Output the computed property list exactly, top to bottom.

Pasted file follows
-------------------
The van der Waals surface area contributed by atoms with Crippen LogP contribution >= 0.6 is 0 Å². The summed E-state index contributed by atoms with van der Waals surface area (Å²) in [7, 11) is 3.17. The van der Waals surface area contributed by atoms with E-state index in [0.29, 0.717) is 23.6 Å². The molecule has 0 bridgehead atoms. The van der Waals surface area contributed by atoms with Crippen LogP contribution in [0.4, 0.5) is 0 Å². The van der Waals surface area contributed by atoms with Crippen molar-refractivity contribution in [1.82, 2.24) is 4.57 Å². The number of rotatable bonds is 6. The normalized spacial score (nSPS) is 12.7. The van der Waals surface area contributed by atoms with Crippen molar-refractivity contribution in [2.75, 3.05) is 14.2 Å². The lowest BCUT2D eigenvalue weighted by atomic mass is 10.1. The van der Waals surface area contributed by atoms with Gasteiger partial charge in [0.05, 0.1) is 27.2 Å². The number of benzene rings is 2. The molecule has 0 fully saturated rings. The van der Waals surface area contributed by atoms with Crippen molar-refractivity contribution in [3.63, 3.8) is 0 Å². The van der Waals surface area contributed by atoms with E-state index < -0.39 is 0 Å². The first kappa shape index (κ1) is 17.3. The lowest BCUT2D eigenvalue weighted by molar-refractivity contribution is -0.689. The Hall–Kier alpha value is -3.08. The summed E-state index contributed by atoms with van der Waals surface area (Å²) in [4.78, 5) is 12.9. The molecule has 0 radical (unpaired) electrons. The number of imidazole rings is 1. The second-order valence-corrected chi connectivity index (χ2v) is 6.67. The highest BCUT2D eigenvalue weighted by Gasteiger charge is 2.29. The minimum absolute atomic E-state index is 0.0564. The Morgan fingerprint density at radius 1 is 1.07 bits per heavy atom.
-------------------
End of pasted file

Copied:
The van der Waals surface area contributed by atoms with Crippen LogP contribution >= 0.6 is 0 Å². The summed E-state index contributed by atoms with van der Waals surface area (Å²) in [7, 11) is 3.17. The van der Waals surface area contributed by atoms with E-state index in [0.29, 0.717) is 23.6 Å². The molecule has 0 bridgehead atoms. The van der Waals surface area contributed by atoms with Crippen LogP contribution in [0.4, 0.5) is 0 Å². The van der Waals surface area contributed by atoms with Crippen molar-refractivity contribution in [1.82, 2.24) is 4.57 Å². The number of rotatable bonds is 6. The normalized spacial score (nSPS) is 12.7. The van der Waals surface area contributed by atoms with Crippen molar-refractivity contribution in [2.75, 3.05) is 14.2 Å². The lowest BCUT2D eigenvalue weighted by atomic mass is 10.1. The van der Waals surface area contributed by atoms with Gasteiger partial charge in [0.05, 0.1) is 27.2 Å². The number of benzene rings is 2. The molecule has 0 fully saturated rings. The van der Waals surface area contributed by atoms with Crippen molar-refractivity contribution in [3.63, 3.8) is 0 Å². The van der Waals surface area contributed by atoms with E-state index < -0.39 is 0 Å². The first kappa shape index (κ1) is 17.3. The lowest BCUT2D eigenvalue weighted by molar-refractivity contribution is -0.689. The Hall–Kier alpha value is -3.08. The summed E-state index contributed by atoms with van der Waals surface area (Å²) in [4.78, 5) is 12.9. The molecule has 0 radical (unpaired) electrons. The number of imidazole rings is 1. The second-order valence-corrected chi connectivity index (χ2v) is 6.67. The highest BCUT2D eigenvalue weighted by Gasteiger charge is 2.29. The minimum absolute atomic E-state index is 0.0564. The Morgan fingerprint density at radius 1 is 1.07 bits per heavy atom.